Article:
Adrenergic Receptor Antagonists: Brimonidine and Oxymetazoline
- The adrenergic receptor antagonists brimonidine tartrate and oxymetazoline, which have potent vasoconstrictive activity and anti-redness capabilities, are currently found in eye drops for glaucoma and a nasal decongestant spray, respectively.
- Brimonidine tartrate, an alpha-2 agonist, has been shown in a two part dose-finding, phase 2 study to be safe and efficacious in reducing the erythema of rosacea. A single application of the 0.5% gel reduced erythema between 30 minutes to 12 hours as measured with an objective chromameter.35 No tachyphylaxis, aggravation of symptoms or rebound erythema was observed. The majority of adverse effects were skin-related and mild and transient in nature.
- Oxymetazoline, a potent alpha-1 and partial alpha-2 receptor agonist, has been shown in case reports to be an effective agent for reducing facial erythema.36 It has been formulated into a cream and is currently in clinical development for the treatment of erythematotelangiectatic rosacea.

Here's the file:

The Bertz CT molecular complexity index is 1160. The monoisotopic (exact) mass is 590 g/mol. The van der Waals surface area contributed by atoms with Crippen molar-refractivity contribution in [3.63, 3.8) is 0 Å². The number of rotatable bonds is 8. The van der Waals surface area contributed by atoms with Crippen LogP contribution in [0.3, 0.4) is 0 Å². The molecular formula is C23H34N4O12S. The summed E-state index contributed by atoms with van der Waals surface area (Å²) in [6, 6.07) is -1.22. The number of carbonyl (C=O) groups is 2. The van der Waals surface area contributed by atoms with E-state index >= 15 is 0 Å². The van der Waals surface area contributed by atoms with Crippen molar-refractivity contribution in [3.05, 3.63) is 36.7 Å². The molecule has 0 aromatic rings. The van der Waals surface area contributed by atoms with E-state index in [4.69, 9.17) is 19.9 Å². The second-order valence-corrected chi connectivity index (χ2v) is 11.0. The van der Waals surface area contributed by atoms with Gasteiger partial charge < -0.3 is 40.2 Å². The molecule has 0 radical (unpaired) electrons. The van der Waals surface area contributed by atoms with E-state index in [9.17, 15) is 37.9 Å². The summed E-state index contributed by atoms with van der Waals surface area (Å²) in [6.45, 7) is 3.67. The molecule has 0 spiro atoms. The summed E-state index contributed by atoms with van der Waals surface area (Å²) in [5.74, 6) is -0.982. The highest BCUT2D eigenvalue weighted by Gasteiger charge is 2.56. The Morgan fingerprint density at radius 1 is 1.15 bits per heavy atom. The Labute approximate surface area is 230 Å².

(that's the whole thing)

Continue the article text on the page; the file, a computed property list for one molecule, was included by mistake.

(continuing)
Other Treatments with Limitations in the Evidence
- Topical sodium sulphacetamide 10% + sulphur 5%
- Systemic isotretinoin
- Topical antibiotic + tretinoin
- Topical benzoyl peroxide 5% + clindamycin 1% gel
- Pulsed dye laser or intense pulsed light
- Pimecrolimus 1% cream
- Oral zinc sulfate
Due to the chronic nature of the condition, patients frustrated with medical therapy may turn to marketed botanicals and herbal remedies in hopes of improved control. Although there is a paucity of data surrounding the effects of these cosmeceuticals, the prudent clinician should be aware of additional products that may be used by patients such as niacinamide, feverfew, turmeric, colloidal oatmeal and quassia extract.37